Filmish. A Graphic Journey Thorugh Film- Review

Filmish_coverTaking a trip through the history and impact of films, in an appealing and creative fashion. Edward Ross’s “Filmish. A Graphic Journey Through Films.” brings to life a fascinating text book of film theory through the wonderful world of comics.

Filmish provides an intriguing and stunning escape for any interested in the study of film, as well as the casual reader. Well written and deeply insightful, Ross delivers a fascinating journey through a medium that has become a deeply important part of society as a whole. Unlike the typical film textbook, Filmish does exactly what it states in its title, It takes you on a journey through the films as well as each piece of history and subject matter. With subjects ranging from how the camera is a stand in for our own eyes, Architecture and even how films play on our own fear of technology. Its use of examples range drastically from ‘Workers Leaving the Lumiere Factory’ (1895), ‘Metropolis’ (1927), ‘A Clockwork Orange’ (1971) and ‘Birdman’ (2014), provide a look at just how varied the world of film can be and how multiple subject maters can be addressed through the medium.

Using images that are both unique and referencing several key films, allows the reader to create a greater connection to not only the words on the page but attach the meaning to important films and enhance the point being made. The art style, while delightfully simplistic, provides an excellent representation of multiple genres and settings as it is incredibly versatile in its use. Ross uses all of these techniques to his advantage to bring us something that is incredible unique in its execution, bringing a subject that can and occasionally has been displayed in a dry and dull fashion and giving it one of its most visually and academically stimulating spins in recent memory.

A must read for anyone interested in the field and especially for first year film students.

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Zarathustra – Learning through Comics

Miracleman-1-Opena-VariantOne of the joys of a curious mind, is when you can find a small spark of information in a piece of media you love, and it leads to you discovering a whole new aspect of the world around you.

While finally completing the fantastic Alan Moore run of Miracleman, I came out of it with just as many questions as I had at the start. One at the forefront of my mind was the monstrous Zarathustra experiments that created the Miracleman family. Where did the name come from? What did it have to do with the story? and the ongoing wonder, had it influenced the story in other ways?

Upon research, I discovered the 19th century philosophical novel, “Thus Spoke Zarathustra: A Book for All and None.” by the German philosopher Friedrich Nietzsche. While Nietzsche is most known for coining the term ‘Ubermensch’, a phrase many comic book fans have most likely come across at some point given one of its translation, Superman. In “Zarathustra”, the idea of the ‘Ubermensch’ being a goal for humanity is explored, pushing humans to their highest potential and creating super humans. In essence, this is the goal of not only the comic creators, creating superheroes to show the best of humanity, but the motives of the comics character Dr. Gargunza when carrying out the Zarathustra experiments. When Dr. Gargunza explains his work to Liz, he states “You see, it was my belief that this process might be made to work upon humans. What if you were to take a human being … let’s say a young orphan whom no-one would miss .. What if, from his living cells, you could create a perfect evolved superhuman?” [Moore.2014:44]. Naming the experiment after Zarathustra was a logical step, given the focus of both the novel and the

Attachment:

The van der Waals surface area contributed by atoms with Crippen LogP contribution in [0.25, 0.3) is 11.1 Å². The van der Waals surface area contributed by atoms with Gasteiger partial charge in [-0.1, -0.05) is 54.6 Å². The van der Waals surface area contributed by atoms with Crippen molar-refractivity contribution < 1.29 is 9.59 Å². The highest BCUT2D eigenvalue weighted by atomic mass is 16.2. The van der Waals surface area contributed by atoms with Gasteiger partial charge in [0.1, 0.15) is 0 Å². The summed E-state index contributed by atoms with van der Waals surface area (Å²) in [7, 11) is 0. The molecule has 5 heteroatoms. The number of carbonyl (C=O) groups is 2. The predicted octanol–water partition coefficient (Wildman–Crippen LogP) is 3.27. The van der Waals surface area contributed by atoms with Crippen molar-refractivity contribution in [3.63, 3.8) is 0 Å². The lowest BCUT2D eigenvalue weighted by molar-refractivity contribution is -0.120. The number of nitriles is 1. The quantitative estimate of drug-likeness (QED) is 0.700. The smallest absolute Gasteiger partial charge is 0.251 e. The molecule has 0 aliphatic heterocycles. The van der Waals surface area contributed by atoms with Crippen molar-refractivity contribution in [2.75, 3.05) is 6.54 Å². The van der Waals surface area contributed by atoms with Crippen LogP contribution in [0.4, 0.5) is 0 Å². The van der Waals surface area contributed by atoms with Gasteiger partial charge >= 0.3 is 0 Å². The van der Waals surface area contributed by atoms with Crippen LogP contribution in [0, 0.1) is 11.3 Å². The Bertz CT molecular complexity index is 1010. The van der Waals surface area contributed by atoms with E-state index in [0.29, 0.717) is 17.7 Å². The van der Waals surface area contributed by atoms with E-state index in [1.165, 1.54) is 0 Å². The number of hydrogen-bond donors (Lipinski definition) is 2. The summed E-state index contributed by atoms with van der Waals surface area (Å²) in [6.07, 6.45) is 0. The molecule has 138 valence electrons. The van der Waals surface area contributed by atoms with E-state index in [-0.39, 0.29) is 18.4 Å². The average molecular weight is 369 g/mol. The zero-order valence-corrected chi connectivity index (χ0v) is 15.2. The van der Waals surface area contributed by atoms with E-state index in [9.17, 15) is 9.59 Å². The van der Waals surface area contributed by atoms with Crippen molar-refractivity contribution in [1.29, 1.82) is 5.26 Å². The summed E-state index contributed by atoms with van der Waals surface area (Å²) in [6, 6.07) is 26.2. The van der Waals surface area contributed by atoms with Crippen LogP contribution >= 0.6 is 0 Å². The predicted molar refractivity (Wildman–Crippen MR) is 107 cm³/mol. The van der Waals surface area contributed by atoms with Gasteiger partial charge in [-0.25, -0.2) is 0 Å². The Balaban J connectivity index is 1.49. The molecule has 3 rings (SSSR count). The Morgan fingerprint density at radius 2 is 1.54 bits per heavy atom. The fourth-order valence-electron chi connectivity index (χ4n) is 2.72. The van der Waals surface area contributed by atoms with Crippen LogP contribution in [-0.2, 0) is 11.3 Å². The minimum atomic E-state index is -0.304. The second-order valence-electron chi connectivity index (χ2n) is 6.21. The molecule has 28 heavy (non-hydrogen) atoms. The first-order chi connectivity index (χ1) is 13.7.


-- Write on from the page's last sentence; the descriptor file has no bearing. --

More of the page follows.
experiment.

In regards to weather the novel had any greater impact on Miracleman, there are multiple quotes and notion that mirror this saga of Miracleman. “One must still have chaos within oneself, to give birth to a dancing star.” [Nietzsche.1883], perfectly describes not only Michael Moran’s discovery of his powers but the destructive nature that Johnny Bates unleashes in his superhero form. The chaos within the two of them burning as they fly through the stars in battle. The line “I teach you the superman. Man is something to be surpassed. What have ye done to surpass man?” [Nietzche.1973], perfectly mirrors advice given to Miracleman by his ‘creator’, Dr. Gargunza.

The most famous phrase attributed to the novel is “God is Dead” [Nietzche.1973], while the phrase is often misused to describe a complete lack of god, it was actually used to describe the rise of Atheism and Agnosticism. While Miralceman does contain aspects of man playing god as well as creating god. The final chapter of book three, even displays Miracleman as a god like figure in the utopia he creates, giving himself a rebirth by travelling to the north of Scotland in his human form and leaving a note as a tomb stone for his human life.

There are several parallels between Nietzsche’s “Thus Spoke Zarathustra” and Moore’s “Miracleman”. While a lot of it could be considered coincidence, Moore is well known for his attention to detail and the fact that he would use this name for the experiment, proves that he must have had some knowledge of the book. Fascinating to wonder just what else could have influenced his saga of Miracleman.


Sources:

  • Moore, A. (2014). Miracleman Book One: A Dream of Flying. Marvel: UK.
  • Moore, A. (2014). Miracleman Book Two: The Red King Syndrome. Marvel: UK.
  • Moore, A. (2014). Miracleman Book Three: Olympus. Marvel: UK.
  • Nietzsche, F. (1974). Thus Spoke Zarathustra: A Book for All and None. Penguin Classics: UK.